The Fresh Loaf

News & Information for Amateur Bakers and Artisan Bread Enthusiasts

turning drop cloth into a couche

sergio83's picture
sergio83

turning drop cloth into a couche

Hi everyone,


I mentioned it in my blog but I thought I'd post it here too.  I bought a canvas drop cloth at the hardware store.  it says it's heavy duty, tight cotton weave; absorbent; washable and reusable.



See?  Okay, so it's rather blurry and sideways.


Here's as good a closeup as I can get of the weave:



It's still in the plastic in case i need to return it.


So, is it worth trying with this stuff or is it all wrong?


Meanwhile, from what i've gathered, I'm supposed to wash it (with bleach?) and then rub flour into it?  Is that all?


Thanks everyone!


Sergio

Yumarma's picture
Yumarma

I bought a canvas drop cloth at the local Orange Box, sliced out a length, threw it in the wash (to get any sizing and extra fluff off) dried and sewed up the raw edges (after it had shrunk). No bleach required, just normal washing.


Works wonders and I still have a huge drop cloth left for painting. 


To prep it for couche work, I have a mix of 50% AP flour and 50% rice flour that I rub into the cloth before each use. Some people use straight up rice flour, others just the AP. The rice flour is like couche teflon, though. I bought about a pound of the stuff but still have a lot so if you can get it from a bulk store, just get a cup or two, will be plenty for a long time.


So rub a very healthy amount of the flour mix into the fibres and you're set to go. I have a couple of 2" x 2" pine sticks I've cut to fit inside a baking pan which are used to support the outside loaves.

sergio83's picture
sergio83

That's just what I needed. uy, i'm such a dork-- I seriously considered typing "kneaded" instead /:

Sean McFarlane's picture
Sean McFarlane

just make sure it is untreated canvas, as you dont want chemicals in your bread!

sergio83's picture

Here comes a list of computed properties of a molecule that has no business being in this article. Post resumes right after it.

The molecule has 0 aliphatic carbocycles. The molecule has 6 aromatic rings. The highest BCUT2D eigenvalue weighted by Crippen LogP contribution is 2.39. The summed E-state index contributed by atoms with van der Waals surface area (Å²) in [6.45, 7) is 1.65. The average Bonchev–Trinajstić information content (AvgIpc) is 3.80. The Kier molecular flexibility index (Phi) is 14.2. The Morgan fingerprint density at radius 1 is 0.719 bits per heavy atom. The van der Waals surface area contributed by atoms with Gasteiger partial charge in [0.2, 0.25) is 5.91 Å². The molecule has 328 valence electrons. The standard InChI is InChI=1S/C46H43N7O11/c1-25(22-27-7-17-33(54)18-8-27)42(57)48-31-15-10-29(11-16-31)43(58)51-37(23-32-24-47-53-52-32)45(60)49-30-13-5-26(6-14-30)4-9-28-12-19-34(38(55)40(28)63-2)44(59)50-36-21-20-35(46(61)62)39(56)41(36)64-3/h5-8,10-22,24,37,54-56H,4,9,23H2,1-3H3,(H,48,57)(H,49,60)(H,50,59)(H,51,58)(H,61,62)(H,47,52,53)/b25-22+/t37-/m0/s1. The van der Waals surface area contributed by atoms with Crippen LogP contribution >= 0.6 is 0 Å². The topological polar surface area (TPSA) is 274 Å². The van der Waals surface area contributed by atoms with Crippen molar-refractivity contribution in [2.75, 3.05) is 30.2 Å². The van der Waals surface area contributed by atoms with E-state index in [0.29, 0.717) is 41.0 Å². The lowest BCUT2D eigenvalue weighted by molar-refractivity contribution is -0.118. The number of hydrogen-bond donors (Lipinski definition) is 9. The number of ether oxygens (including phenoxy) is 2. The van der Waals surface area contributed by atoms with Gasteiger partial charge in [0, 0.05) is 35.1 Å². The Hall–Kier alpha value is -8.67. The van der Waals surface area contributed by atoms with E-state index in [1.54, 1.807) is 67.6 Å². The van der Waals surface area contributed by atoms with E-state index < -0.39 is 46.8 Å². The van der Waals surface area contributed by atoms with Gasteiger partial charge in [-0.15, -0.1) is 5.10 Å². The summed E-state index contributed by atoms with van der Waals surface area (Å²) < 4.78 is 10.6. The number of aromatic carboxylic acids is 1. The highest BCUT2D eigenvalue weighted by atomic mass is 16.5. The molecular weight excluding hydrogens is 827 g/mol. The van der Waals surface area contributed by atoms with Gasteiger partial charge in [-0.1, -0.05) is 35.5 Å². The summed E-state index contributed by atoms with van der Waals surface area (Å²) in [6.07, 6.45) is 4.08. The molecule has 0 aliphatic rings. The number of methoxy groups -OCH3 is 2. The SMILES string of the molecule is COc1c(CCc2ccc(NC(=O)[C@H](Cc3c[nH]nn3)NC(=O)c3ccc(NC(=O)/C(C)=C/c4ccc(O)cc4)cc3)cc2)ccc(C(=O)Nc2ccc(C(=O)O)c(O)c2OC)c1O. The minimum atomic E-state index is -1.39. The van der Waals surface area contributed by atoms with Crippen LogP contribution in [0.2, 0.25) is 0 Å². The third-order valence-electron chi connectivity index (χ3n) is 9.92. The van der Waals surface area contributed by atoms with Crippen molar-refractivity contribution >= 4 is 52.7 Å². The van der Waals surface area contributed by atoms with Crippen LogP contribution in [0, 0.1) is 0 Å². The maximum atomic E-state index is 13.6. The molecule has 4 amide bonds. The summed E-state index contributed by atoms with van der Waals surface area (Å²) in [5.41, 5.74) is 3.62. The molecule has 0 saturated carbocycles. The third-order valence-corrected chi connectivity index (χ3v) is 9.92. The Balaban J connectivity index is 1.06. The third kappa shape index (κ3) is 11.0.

sergio83

;) Is there some way of knowing if there are chemicals-- it doesn't say on the packaging.

Sean McFarlane's picture
Sean McFarlane

untreated on the package, im more partial to going to your local fabric store and buying untreated linen cloth...its what i did.

wally's picture
wally

is right on target.  Before I got a piece of real linen couche I used a painters drop cloth I purchased at Home Depot.  Wash once to remove sizing and any chemicals - but only once!  Then rub in flour and rice flour before use.  Remember to clean it ocassionally with a brush to get excess flour off.  It's that simple.

sergio83's picture
sergio83

Thanks, I'll put it in the wash right now-- guess it's time to take the plunge!


sergio

fastmail98's picture
fastmail98

Got mine from Home Depot today. I'll wash it out and cut it up tomorrow. Why make a big deal over basic stuff? This is where 'home made' is at it's best: using around the house, everyday things for baking...no need to get expensive, snobbish tools for something my Grandmother used to do all of the time :)

berryblondeboys's picture
berryblondeboys

Some of it is snobbish, but some of it is safety. I could get a $5 bucket at home depot to store flour, but it's not food grade plastic. Do I want to risk that?

Would I want to risk a possibly chemically treated tarp? Or a homemade baking vessel intended to hold soil and flowers?

Part of the reason a lot of us bake our own breads is to know what's going in our bodies, to make our foods more wholesome, but that purpose is defeated if we make shortcuts that could contaminate the food with even worse things than we wouldnencounter at the grocery store.

fastmail98's picture
fastmail98

I agree with you about food grade materials and sanitation. What I was actually referring to is the use of expensive, imported proofing baskets when a glass bowl with a cloth proofing liner will do...that type of thing. I'm a gadget and tool hound myself. Danish dough wisk, baking stone, digital thermometer, scale, etc. For me there are lines between quality,necessity, and luxury. Simplisity and practicality is what I use to guide me here as I'm sure it does you as well. Peace and Good Risings to you!

sergio83's picture
sergio83

Well, i've been using it for a while and in spite of my absence, (it's an especially hot and humid florida summer so no baking for now) i'm still alive-- also, in spite of having used the hardware store drop cloth i'm still alive :p  Actually, I called the office of the company who makes the cloth and they said it was safe to use for handling food, if that's any comfort to anyone.